Climate change and sporadic rainfall have worsened water scarcity in Jordan, especially in the areas where people rely on farming and livestock to make a living.
Thirty-year-old Mohammad Al Fayaz knows first-hand what water scarcity is. His village of Umm Rumaneh, where he returned upon graduation with a law degree to help his father and brother with farming, is the only village in Al Jizah District, south of Amman, where no underground water has been found.
“After digging three wells, we failed to find any water,” he laments. This was more than ten years ago, he adds.
“Farming is our main source of living, and the university degree, which my father made sure my siblings and I earn, was meant as a means of security that might come handy in future,” he continues.
Although they had not found any underground water, his father’s love for land did not change, he notes.
He explains that his father and village seniors then shifted their attention to a nearby pool of water to irrigate hectares of peach and apricot orchards.
“My dad suggested to the senior village figures that we should make use of the pool to irrigate 3 hectares of fruit trees, especially given that its water used to overflow due to rainfall, becoming a source of health and environmental hazards for villagers,” he explains.
“We spent ten years making use of the pool to water the fruit trees. Then, all work stopped due to issues with officials at Greater Amman Municipality. The land became arid once again after the trees dried,” he complains.
“At the beginning of 2016, with the implementation of the water treatment station project near Al Jizah District, we learned how to safely use treated wastewater at a workshop carried out by the International Center for Biosaline Agriculture (ICBA) in cooperation with the National Center for Agricultural Research.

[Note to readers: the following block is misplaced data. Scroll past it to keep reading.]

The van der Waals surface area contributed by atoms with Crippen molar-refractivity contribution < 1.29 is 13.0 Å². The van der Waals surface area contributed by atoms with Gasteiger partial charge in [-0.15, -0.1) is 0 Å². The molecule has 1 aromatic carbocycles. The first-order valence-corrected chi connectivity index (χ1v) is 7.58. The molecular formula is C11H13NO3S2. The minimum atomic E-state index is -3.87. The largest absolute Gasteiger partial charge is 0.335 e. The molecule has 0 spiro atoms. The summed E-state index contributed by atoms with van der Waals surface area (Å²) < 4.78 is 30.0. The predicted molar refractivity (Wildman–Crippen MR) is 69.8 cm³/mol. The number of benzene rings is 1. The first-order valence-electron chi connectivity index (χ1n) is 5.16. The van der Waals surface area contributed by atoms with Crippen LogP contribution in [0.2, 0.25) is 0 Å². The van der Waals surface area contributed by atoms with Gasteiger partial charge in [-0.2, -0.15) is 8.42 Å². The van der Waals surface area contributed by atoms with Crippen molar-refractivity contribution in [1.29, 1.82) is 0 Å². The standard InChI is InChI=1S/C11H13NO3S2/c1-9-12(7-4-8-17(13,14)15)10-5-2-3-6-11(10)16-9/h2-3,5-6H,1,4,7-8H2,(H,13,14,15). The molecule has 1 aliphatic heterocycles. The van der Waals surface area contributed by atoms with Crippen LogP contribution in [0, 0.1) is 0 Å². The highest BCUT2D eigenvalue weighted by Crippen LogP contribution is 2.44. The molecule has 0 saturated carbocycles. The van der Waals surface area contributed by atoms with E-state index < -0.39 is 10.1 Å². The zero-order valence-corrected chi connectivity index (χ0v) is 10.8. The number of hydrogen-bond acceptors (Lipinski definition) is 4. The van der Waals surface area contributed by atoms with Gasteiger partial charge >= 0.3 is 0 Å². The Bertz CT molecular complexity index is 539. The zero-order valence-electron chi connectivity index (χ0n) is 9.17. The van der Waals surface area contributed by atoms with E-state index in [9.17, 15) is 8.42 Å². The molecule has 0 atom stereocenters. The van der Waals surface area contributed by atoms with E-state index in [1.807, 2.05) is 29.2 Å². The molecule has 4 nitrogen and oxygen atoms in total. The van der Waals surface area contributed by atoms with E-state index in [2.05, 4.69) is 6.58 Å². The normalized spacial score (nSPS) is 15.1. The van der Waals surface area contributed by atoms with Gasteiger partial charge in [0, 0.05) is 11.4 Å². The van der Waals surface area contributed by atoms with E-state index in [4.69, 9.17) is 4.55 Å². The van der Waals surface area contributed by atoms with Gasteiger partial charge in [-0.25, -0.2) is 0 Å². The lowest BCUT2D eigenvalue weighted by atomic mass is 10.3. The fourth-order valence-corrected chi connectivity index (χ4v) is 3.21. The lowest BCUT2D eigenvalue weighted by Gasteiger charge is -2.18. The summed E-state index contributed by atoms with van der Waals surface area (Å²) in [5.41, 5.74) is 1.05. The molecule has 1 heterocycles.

“Scientists from ICBA said that it is possible to grow salt-tolerant crops and forage crops, and highlighted environmental management systems that can work with treated wastewater.
“We succeeded in obtaining approvals from the owners of the land which the water passes through, right from the station to our own land, and started to collect it in a 0.5-hectare pool.
“As a result, we began cultivating 10 hectares of land rather than 3 hectares,” he smiles.
This became possible thanks to the scientists who explained that using treated wastewater for irrigating crops poses no harm to the environment and people’s health, he adds.
The villagers are now growing forage crops using treated wastewater.
“Our fodder, including alfalfa, oats and corn, is now ready for sale at the local market at a good price,” he continues.
This success encouraged other farmers in the village to prepare their lands for growing forage crops using treated wastewater in the coming season. Thus, the area of land cultivated throughout the year in the village has increased and people have changed their minds about treated wastewater.
This work, part of the Beit Al Khair Society projects on growing fodder, improved the area’s infrastructure and led to building more roads and installing electricity poles so that farmers can reach their lands more easily.
The results of irrigation with treated wastewater also encouraged farmers in areas near the wastewater treatment station to use it to grow forage crops.